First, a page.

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Ownership structure, corporate governance, and corporate performance : the case of Chinese stock companies (Inglês)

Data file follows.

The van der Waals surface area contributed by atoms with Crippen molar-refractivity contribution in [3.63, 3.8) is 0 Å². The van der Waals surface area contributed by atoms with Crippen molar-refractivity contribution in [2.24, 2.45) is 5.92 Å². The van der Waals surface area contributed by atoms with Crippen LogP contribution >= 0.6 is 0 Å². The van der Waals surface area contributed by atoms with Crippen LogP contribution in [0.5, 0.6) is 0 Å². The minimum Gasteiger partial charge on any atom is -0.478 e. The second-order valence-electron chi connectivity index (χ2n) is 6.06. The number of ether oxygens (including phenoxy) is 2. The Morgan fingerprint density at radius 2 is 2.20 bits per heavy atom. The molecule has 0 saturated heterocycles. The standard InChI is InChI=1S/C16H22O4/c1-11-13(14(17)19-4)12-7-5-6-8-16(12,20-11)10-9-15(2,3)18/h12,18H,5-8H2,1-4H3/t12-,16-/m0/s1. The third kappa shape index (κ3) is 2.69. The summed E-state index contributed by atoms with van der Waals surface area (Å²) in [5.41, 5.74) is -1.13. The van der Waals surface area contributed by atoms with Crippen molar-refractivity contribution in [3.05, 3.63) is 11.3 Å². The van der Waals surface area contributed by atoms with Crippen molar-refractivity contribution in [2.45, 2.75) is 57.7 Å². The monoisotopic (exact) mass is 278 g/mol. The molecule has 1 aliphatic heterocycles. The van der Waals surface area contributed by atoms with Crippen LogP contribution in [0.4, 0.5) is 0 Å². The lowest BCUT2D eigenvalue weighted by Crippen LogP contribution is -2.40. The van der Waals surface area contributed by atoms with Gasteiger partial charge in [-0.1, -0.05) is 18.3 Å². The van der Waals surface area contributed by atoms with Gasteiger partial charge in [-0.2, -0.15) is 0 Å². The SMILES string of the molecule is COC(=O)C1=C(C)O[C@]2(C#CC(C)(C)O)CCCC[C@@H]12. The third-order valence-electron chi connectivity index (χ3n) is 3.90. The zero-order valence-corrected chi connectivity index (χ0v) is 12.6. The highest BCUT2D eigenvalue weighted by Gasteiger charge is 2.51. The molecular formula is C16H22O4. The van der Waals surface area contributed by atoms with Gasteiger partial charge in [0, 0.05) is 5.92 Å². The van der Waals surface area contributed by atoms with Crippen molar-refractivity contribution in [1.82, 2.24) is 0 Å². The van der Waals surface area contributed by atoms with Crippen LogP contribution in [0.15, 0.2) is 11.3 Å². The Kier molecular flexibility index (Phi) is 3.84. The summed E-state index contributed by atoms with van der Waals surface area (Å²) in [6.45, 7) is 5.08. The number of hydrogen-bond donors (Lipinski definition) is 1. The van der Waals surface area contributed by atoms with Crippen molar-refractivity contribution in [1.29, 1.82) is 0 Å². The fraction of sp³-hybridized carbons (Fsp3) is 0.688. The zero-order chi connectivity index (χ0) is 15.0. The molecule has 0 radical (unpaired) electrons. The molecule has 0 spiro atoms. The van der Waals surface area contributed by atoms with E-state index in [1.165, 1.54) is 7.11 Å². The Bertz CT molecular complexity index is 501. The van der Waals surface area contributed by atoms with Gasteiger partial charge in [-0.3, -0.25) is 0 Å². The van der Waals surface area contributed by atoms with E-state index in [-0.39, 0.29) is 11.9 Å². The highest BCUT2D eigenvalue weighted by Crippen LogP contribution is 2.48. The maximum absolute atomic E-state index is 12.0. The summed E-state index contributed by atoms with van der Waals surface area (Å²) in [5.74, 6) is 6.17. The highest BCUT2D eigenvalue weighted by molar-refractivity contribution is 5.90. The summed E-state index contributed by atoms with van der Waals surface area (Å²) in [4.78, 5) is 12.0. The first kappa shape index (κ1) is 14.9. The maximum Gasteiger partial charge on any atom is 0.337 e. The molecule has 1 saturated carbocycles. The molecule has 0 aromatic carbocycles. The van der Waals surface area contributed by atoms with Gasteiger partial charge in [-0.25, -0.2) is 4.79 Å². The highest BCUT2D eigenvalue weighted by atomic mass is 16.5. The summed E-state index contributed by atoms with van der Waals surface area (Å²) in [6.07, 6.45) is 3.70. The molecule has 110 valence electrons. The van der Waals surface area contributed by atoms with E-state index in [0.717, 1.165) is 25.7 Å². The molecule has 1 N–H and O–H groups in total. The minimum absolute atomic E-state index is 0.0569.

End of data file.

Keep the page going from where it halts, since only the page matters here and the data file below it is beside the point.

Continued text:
The authors investigate whether ownership structure significantly affects the performance of publicly listed firms in China and if so, in what way. With publicly listed stocks, one can quantify the ownership mix and concentration, which makes it possible to study this issue. The authors use the recent literature on the role of large institutional shareholders in corporate governance as a theoretical base. A typical listed stock company in China has a mixed ownership structure, with three predominant groups of shareholders -the state, legal persons (institutions), and individuals- each holding about 30 percent of the stock. (Employees and foreign investors together hold less than 10 percent.) Ownership is heavily concentrated: the five largest shareholders accounted for 58 percent of outstanding shares in 1995, compared with 57.8 percent in the Czech Republic, 42 percent in Germany, and 33 percent in Japan. Their empirical analysis shows that the mix and concentration of stock ownership do indeed significantly affect a company's performamce: there is a positive, significant correlation between concentration of ownership and profitability; the effect of concentrated ownership is greater with companies dominated by institutions than with those dominated by state; the firms' profitability is positively correlated with the fraction of legal person (institutional) shares; it is either negatively correlated or uncorrelated with the fraction of state shares and with tradable A-shares held mostly by individuals. Labor productivity tends to decline as the proportion of state shares increases.




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